By Dan Kennedy • The press, politics, technology, culture and other passions

COVID at 4

It was four years ago today, a Wednesday, that COVID-19 became the central reality of our lives. I had spent the previous week on a reporting trip in Mendocino County, California. Nationally, the news was getting more ominous by the day. We attended a college assembly in a packed, windowless hall, with the usual buffet replaced with boxed lunches as some sort of appeasement to the Gods of Disease.

Word finally came down during our faculty meeting that classes would be canceled starting the next day. That evening, in my graduate ethics seminar, came the triple-header: the NBA suspended its season and sent everyone home from a game in Oklahoma City; Tom Hanks and his wife, Rita Wilson, announced they’d caught COVID while in Australia; and Donald Trump delivered a speech from the Oval Office that was so unnerving the stock market crashed.

We watched Trump in class. I remember telling my students we’d probably be back in few weeks. Little did we know.

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  1. In all fairness, I doubt there’s anything any president could have said that would not crash the market. That said, Trump’s incompetence and utter lack of leadership, both for this country and the world, throughout the first 10 months of the pandemic made things so much worse.

  2. The key line is “the central reality of our lives,” as in the lives of people in the U.S. In reality, this was fairly easy to spot for a good while before panic erupted in the U.S. It still amazes me how there was so much denial in the months prior, as if somehow it would just be a “China problem.”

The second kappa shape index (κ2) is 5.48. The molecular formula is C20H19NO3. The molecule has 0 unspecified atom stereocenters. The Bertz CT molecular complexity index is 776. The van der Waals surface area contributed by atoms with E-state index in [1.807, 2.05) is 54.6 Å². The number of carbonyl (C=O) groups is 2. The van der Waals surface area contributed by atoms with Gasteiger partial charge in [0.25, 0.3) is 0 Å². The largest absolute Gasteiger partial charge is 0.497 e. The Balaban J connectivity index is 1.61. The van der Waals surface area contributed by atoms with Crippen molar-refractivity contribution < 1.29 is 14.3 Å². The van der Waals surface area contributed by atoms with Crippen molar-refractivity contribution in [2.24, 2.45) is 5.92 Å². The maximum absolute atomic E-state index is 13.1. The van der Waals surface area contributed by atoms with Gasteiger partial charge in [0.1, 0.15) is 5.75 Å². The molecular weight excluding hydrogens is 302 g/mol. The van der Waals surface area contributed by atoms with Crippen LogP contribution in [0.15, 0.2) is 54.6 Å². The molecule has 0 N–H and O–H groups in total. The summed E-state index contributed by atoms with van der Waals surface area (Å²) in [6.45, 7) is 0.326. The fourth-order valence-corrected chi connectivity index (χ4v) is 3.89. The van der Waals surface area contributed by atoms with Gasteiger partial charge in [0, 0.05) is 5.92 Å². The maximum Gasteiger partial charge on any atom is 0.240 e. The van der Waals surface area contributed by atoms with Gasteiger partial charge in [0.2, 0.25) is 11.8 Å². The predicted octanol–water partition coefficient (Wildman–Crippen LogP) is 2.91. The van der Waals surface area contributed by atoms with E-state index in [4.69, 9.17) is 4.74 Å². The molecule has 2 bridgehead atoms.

• Dan Kennedy

      But we’ve had plenty of disease outbreaks overseas that didn’t make it over here. I remember having a faculty meeting in mid-February 2020 at which we talked about providing support for our Chinese students. No, it didn’t occur to us that we would be next, and on many occasions in the past, we *weren’t* next.

      • Adam Smith

        yes, but those were not infecting people at nearly the same rate as COVID was. The hospitals in China were overwhelmed.

        • Adam Smith

          Sorry, in my first message, I meant to say “month,” not months prior, as in early February. I don’t know what could have been done early on differently, but I think the public messaging, as I recall it, seemed to be one of “don’t worry” and then all of a sudden, “Ahhhh!”

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